Characters: Sarah, her brother Rhys, and Nell, the friend they make while trapped in the Commodore
64 are all fully realized characters with personality, strengths, and weaknesses. Sarah
having no interest in video games is a nice element that helps connect the script to a
broader audience. The villain is one-dimensional but considering he is also a video game
character, it works.
Tone: The tone is rooted in adventure and family dynamics and the writers crafted a nice
balance between these primary elements. There is a light-hearted effect even when the
stakes are raised in the third act, and this is a smart creative choice by the writers. Solving
video game puzzles and defeating video game challenges should be fun even when lives
are at risk.
Conflict: Sarah has to stumble through a video game world with no prior interest or experience
with video games and that sets up a lot of conflict throughout the script. The script is an
adventure story, and the writers create a nice balance of urgent action with moments that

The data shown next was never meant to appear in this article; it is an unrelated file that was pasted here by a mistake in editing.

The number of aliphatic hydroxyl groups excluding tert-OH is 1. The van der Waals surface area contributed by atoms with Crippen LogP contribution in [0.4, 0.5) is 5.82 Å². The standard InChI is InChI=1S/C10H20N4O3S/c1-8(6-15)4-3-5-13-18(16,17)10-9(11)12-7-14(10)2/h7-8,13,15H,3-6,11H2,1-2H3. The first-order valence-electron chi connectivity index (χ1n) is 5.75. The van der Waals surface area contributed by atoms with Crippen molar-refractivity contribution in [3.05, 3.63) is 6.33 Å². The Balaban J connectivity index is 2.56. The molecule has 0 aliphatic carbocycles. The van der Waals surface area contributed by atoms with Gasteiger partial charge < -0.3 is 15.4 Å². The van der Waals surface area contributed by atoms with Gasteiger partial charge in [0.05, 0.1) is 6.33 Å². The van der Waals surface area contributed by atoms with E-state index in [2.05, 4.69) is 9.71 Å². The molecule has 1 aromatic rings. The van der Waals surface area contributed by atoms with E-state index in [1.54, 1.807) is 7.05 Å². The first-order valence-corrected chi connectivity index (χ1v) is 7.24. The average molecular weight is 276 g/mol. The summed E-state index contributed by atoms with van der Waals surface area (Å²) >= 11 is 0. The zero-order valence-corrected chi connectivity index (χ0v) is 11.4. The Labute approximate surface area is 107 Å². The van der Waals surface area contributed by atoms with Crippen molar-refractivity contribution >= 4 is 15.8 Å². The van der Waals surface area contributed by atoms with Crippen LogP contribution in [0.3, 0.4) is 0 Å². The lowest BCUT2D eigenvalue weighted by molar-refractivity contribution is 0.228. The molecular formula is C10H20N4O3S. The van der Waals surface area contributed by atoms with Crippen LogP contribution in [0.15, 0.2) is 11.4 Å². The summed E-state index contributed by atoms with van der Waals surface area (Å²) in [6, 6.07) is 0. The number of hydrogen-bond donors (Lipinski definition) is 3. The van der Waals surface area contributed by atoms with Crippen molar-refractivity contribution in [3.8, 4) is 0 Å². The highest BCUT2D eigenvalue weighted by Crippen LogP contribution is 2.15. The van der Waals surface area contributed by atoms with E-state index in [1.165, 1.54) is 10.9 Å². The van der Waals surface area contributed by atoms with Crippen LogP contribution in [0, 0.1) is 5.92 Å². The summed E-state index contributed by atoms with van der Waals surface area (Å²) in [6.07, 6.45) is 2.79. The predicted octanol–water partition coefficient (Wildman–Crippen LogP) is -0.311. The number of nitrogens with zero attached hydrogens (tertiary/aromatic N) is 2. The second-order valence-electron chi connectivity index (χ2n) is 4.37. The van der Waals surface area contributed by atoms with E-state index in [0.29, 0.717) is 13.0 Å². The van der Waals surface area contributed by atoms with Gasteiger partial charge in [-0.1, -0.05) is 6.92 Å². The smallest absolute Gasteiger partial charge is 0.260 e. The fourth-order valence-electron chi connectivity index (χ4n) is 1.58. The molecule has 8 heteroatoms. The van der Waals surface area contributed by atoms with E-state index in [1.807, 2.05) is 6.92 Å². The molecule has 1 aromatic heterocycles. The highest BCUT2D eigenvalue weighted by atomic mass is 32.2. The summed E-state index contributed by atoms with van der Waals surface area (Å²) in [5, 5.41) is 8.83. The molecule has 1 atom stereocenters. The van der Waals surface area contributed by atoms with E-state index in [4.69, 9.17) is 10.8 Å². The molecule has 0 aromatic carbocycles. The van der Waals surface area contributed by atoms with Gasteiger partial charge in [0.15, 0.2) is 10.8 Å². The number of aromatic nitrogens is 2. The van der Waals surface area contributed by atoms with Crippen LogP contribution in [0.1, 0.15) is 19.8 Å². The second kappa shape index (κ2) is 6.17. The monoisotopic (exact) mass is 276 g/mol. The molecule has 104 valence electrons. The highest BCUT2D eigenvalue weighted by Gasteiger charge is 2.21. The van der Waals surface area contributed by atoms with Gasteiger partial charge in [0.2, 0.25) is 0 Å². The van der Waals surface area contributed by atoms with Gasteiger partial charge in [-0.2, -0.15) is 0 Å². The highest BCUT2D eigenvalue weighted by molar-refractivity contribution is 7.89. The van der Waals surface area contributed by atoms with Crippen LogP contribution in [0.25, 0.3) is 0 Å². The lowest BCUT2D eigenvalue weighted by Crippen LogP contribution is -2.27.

are slowed down to give the characters and the audience a chance to react to what just
Market Potential/Concept:The concept is quite unique but that also is going to impact the market potential. There are a few relevant comparisons to this material, most notably Tron and Wreck-It
Ralph. Tron in particular has a similar overall theme and concept since that story follows
a real human being trapped in a video game. Commodore 64 is an interesting hook...
Theme: There are a few nice themes in the story related to family and gender balancing. Video
games have strong associations with men and the more toxic version tries to establish that
women can’t be good gamers and programmers/designers. The theme of survival is the
dominant theme but addressing the gender balance of the video game culture, which is as
relevant in 2022 as it was in the 1980s is thoughtful and well executed
Strenghts: Hyper visual world that if executed well will be visually stunning. Solid, well-crafted core characters.